A Philadelphia nurse faces a preliminary hearing on Thursday regarding accusations that she aided her terminally ill father's suicide by supplying him with a vial of morphine containing a lethal dose.

According to a police report, Barbara Mancini, 57, told her father's hospice nurse and the officer who responded to the scene on Feb. 7, "that her father had asked for all of his morphine so he could commit suicide and she provided it." USA Today reported that Mancini also stated that" he was on hospice care, was already dying, and did not want to be taken to a hospital."

Mancini's Lawyers, however, argue that Mancini never gave the medicine to her 93-year-old father, Joe Yourshaw, with "even a remote purpose that he was going to intentionally end his life on her watch."

"Her only intention was to see her father get relief from his pain. His body had failed him, his body had quit working, but mentally he was there," Defense Attorney Frederic J. Fanneli said.

The preliminary hearing in Pottsville, the Pennsylvania town where Yourshaw lived, is supposed to determine whether there's enough evidence for the case to go to trial. Mancini is being charged with assisting suicide, which is illegal under every state's laws except for Oregon, Washington, and Vermont. Although many have been prosecuted for assisting suicide, more often than not, those who were convicted were given lesser sentences, such as probation, according to NPR.

How the Charges Against Mancini Arose

The case is far from simple. Joe Yourshaw was a hospice patient with end-stage diabetes, heart and cardiovascular disease, stroke, kidney disease, and arthritis. He became increasingly weak and on Feb. 6, he had a fall.

His hospice nurse Barbara Cattermole called him at his home on Feb. 7, but he was unresponsive in his bed. Mancini allegedly told Cattermole that she gave her father a vial of morphine.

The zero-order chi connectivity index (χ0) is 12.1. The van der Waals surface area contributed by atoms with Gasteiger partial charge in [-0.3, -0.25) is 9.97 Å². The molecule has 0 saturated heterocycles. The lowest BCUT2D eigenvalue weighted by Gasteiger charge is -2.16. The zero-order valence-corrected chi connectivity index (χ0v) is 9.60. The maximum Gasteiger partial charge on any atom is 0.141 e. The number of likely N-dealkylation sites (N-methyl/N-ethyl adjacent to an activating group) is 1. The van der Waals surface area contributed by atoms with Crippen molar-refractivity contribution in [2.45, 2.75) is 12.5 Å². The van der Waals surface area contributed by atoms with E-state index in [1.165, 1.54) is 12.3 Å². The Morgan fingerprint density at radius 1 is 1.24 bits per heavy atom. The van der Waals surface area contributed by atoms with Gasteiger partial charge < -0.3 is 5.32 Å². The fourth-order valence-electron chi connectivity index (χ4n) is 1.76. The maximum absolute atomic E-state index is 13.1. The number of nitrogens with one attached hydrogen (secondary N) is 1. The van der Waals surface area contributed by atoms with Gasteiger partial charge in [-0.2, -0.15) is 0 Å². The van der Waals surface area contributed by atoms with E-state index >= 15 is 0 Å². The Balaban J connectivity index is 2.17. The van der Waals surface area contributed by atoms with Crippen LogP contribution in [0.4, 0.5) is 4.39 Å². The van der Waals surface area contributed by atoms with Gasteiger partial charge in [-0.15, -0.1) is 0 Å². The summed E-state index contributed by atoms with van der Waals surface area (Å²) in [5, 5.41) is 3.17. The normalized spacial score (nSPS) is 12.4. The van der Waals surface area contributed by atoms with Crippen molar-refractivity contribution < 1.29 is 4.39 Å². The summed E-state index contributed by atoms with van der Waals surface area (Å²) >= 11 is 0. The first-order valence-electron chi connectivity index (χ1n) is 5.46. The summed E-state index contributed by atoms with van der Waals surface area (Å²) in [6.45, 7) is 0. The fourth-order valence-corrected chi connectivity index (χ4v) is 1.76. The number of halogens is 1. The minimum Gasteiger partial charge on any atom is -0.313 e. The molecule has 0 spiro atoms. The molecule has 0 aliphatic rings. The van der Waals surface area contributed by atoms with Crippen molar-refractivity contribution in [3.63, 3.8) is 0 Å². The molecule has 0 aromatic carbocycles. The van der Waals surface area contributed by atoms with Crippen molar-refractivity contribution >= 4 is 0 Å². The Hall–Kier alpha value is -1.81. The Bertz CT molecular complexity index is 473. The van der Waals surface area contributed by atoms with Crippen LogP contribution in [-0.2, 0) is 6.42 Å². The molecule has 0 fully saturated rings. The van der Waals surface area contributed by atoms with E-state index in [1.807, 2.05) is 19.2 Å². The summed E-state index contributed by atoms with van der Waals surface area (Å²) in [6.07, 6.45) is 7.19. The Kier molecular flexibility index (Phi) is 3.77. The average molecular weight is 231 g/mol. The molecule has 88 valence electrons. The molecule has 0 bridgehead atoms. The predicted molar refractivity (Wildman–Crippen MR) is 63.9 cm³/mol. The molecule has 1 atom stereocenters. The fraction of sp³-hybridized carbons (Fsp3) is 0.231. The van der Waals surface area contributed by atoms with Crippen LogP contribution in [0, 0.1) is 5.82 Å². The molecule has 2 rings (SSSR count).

When authorities arrived on the scene, Mancini also asked that her father not be resuscitated or taken to a hospital, according to the police report. However, at that point, the responding officer said that Mancini "no longer had any say in the matter and that her father was going to the hospital for treatment."

Yourshaw was revived at the hospital, and lived for four more days, when he died from a reported low dose of morphine for pain. His death certificate lists the cause of death as "morphine toxicity," which complicated his heart disease and diabetes. The cause of death: "homicide."

Fanelli, in defense of Yourshaw's daughter, said it's not possible that the man died of morphine toxicity four days after the lethal dose he had taken at home. He also says that there was no attempt at determining the amount of morphine he had in his blood at the time of death. The toxicology analysis listed the amount of morphine in his blood at the time of his admission to the hospital, rather than at the time of death, according to The Inquirer.

"It's nonsense to assert that one can die from morphine toxicity from a dose taken four days earlier," Fanelli said. "It's unsupported medically and it's unsupported scientifically and it just doesn't make sense."

Kathryn Tucker, director of legal affairs and advocacy for the end-of-life group Compassion and Choices, stands behind Mancini, calling it the "most outrageous attempt to apply this kind of [assisted suicide] statute" in the 20 years that she's worked in the area of expertise.

"Dying patients have a federal, constitutional right to medicine that relieves their pain even if it advances the time of death," she said. "His doctors believed he had less than six months to live ... he had the right to have as much morphine as he needed to get relief."